I’ve been playing the Tsugaru shamisen for a couple of years, with a lesson almost every week. In that time, I’ve made good progress, and I’ve learned a whole lot of pieces. What I haven’t seen much of, however, is good quality sheet music.
The shamisen has its own tablature-based notation system. As it’s quite a niche instrument, especially outside Japan, there’s not really much software to help with making scores, and a lot of scores are handwritten and/or multiple-generation photocopies that are hard to read.
Motivated by one particularly illegible score I was trying to learn, I decided to do something about it.
LilyPond is a complicated and powerful free and open source music engraver. The thing I like about it is that it is not WYSIWYG. It’s closer to LaTeX in its separation of content from presentation. It’s harder to get started, perhaps, but it’s repeatable, and it’s possible to make large changes without a lot of fiddling.
As well as the regular five-line Western musical notation system, LilyPond can produce tablature. But not shamisen tablature. At least, not out of the box. Tsugaru shamisen tablature has a few peculiarities:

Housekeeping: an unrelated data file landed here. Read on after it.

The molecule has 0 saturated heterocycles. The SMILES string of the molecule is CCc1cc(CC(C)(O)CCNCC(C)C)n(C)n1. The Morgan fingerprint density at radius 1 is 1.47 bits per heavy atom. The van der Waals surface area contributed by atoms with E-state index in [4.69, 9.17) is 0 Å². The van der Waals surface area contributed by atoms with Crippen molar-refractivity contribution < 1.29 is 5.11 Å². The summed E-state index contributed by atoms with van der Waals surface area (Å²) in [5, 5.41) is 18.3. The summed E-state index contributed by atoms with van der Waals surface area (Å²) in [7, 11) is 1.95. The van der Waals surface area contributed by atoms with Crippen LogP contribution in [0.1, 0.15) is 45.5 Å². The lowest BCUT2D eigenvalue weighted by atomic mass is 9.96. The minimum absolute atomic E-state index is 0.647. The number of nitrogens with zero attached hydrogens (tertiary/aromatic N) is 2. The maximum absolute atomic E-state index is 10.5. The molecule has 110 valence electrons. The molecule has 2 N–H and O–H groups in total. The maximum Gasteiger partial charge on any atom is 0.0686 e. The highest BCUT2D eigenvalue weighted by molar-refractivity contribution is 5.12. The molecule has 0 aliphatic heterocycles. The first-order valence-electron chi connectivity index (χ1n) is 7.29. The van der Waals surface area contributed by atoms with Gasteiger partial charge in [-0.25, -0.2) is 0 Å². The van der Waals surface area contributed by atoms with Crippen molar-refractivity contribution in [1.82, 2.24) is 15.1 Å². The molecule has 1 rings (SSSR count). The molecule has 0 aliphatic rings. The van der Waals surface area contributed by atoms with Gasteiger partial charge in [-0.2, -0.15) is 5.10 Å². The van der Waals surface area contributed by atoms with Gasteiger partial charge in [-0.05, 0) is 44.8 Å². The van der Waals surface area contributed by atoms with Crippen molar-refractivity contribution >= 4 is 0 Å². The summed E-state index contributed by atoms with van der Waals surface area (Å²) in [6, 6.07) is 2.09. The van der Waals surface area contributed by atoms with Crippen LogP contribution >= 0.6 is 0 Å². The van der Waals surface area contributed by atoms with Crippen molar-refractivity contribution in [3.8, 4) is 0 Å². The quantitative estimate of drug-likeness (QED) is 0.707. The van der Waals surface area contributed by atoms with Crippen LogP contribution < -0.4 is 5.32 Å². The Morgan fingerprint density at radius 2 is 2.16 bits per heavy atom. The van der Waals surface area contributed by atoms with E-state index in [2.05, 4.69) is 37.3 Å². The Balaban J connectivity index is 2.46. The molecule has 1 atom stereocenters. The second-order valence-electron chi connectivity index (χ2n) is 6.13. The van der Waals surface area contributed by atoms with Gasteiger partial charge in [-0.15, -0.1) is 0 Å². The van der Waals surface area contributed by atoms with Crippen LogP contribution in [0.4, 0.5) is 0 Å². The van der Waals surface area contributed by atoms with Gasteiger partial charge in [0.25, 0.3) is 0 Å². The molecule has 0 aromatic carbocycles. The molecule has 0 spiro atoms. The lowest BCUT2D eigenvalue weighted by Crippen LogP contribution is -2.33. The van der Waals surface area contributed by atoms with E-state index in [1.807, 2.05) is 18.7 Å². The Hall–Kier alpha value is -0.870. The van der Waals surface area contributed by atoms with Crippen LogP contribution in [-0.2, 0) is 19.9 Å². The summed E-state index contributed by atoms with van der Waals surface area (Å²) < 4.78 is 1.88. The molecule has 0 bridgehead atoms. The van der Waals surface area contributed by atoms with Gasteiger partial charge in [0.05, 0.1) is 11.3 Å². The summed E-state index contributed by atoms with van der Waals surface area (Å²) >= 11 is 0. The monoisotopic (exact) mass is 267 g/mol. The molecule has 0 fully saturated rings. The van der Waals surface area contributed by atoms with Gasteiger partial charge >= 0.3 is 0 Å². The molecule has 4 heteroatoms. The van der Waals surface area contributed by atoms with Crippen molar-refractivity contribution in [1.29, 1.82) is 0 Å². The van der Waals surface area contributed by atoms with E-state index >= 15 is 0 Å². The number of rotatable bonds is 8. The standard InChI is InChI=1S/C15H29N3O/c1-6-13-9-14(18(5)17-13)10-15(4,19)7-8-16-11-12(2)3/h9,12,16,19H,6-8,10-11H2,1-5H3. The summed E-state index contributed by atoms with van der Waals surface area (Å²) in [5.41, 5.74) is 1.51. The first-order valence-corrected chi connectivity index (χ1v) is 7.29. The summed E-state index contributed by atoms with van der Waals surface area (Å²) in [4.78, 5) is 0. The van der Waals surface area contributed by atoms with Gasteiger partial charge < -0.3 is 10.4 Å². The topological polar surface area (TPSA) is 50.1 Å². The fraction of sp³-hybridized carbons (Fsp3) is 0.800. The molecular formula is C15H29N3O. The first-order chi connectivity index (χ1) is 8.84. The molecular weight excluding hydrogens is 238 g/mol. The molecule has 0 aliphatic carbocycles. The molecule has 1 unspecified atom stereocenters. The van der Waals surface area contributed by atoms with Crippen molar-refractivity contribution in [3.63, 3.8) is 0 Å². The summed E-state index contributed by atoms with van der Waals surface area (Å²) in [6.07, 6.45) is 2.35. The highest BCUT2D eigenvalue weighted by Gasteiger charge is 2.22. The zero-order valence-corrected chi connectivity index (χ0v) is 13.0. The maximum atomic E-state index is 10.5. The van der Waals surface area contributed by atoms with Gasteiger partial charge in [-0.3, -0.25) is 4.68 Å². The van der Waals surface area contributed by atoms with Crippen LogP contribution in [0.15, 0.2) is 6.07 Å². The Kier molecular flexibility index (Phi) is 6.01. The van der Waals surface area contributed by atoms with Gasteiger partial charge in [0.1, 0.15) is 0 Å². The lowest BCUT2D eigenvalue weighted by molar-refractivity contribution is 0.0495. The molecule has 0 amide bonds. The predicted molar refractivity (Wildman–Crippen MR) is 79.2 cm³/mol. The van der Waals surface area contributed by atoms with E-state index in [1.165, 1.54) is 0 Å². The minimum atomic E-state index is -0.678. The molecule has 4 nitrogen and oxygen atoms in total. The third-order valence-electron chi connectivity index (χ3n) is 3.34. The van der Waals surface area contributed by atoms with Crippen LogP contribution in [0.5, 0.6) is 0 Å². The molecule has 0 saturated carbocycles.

- The stops are not numbered strictly in semitones: there are two whole-tone gaps in the numbering system.
- Rests are notated as small round dots.
- Note and rest length is indicated by a number of bars under the position number.
- Each note can have a small katakana letter underneath to indicate that it is to be played as an upstroke, by plucking with the left-hand, as a hammer-on, by raking across from a lower string, or muted quickly.
- Some sequences of notes (like the 4300 phrases) should be set closer together.
One by one, by reading a lot of the LilyPond source and by writing a lot of Scheme code (its extension language), I overcame these obstacles.
Here’s the result: lilypond-shamisen lets you include one file and typeset beautiful readable shamisen music, as illustrated above.
I’ll be writing about what I’ve done with it next.